I was sent to a man called Roan Fours. happened. I don’t remember my dreams. I don’t feel rested. When I was ten years old something really, really bad happened to me. Let’s maybe not get into that too deep. But yes, I was a little girl and it was a big bad thing that no little girl should have to experience, and it changed me. I started to hurt myself, on my ankles, inside my ankle socks, so no one would see the scratches. I knew what self-harming was – everyone knows these days – but I didn’t know why I was doing it. I just knew that it stopped me thinking too hard about other things in my life.

Then when I was about twelve my uncle Aaron saw the scratches and the scars, put two and two together and took me to my GP, who referred me to the Portman Children’s Centre, for therapy. I was sent to a man called Roan Fours. 2 CATE ‘Mum, can you talk to me?’ Cate’s daughter sounds breathless and panicky. ‘What?’ says Cate. ‘What’s wrong?’ ‘I’m walking back from the Tube. And I feel …’ ‘What?’ ‘It’s, like, there’s this guy.’ Her daughter’s voice lowers to a whisper. ‘He’s walking really close.’ ‘Just keep talking, G, just keep talking.’ ‘I am,’ snaps Georgia.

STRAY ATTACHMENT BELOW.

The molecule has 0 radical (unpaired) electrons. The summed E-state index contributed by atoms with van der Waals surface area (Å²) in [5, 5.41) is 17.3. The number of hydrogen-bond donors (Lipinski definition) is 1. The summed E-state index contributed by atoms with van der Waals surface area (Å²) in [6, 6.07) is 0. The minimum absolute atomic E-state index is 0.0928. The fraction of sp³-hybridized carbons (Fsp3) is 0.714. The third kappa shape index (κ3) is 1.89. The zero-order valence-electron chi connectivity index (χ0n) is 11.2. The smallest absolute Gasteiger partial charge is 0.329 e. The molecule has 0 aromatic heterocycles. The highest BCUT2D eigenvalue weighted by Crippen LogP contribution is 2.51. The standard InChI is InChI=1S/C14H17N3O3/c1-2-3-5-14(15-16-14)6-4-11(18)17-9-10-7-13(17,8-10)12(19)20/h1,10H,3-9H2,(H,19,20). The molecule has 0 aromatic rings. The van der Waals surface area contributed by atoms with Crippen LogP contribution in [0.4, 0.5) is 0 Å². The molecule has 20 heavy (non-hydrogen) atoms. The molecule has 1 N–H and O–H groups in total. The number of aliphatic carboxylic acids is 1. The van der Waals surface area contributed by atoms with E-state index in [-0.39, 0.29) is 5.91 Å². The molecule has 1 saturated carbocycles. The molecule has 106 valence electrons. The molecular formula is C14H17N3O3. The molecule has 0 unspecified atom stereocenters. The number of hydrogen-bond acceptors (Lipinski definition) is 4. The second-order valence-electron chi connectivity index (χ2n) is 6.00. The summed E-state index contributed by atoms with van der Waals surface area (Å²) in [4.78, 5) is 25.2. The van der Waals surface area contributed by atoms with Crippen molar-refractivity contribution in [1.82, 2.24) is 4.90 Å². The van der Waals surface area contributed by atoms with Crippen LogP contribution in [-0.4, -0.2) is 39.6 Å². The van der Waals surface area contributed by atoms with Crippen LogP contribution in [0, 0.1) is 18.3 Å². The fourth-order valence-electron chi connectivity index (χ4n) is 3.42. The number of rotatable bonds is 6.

‘I am talking. Listen.’ Cate ignores the teenage attitude and says, ‘Where are you now?’ ‘Just coming up Tunley Terrace.’ ‘Good,’ she says. ‘Good. Nearly here then.’ She pulls back the curtain and peers out on to the street, into the blackness of the January night, waiting for the familiar outline of her daughter to appear. ‘I can’t see you,’ she says, starting to feel a little panicky herself. ‘I’m here,’ says Georgia. ‘I can see you now.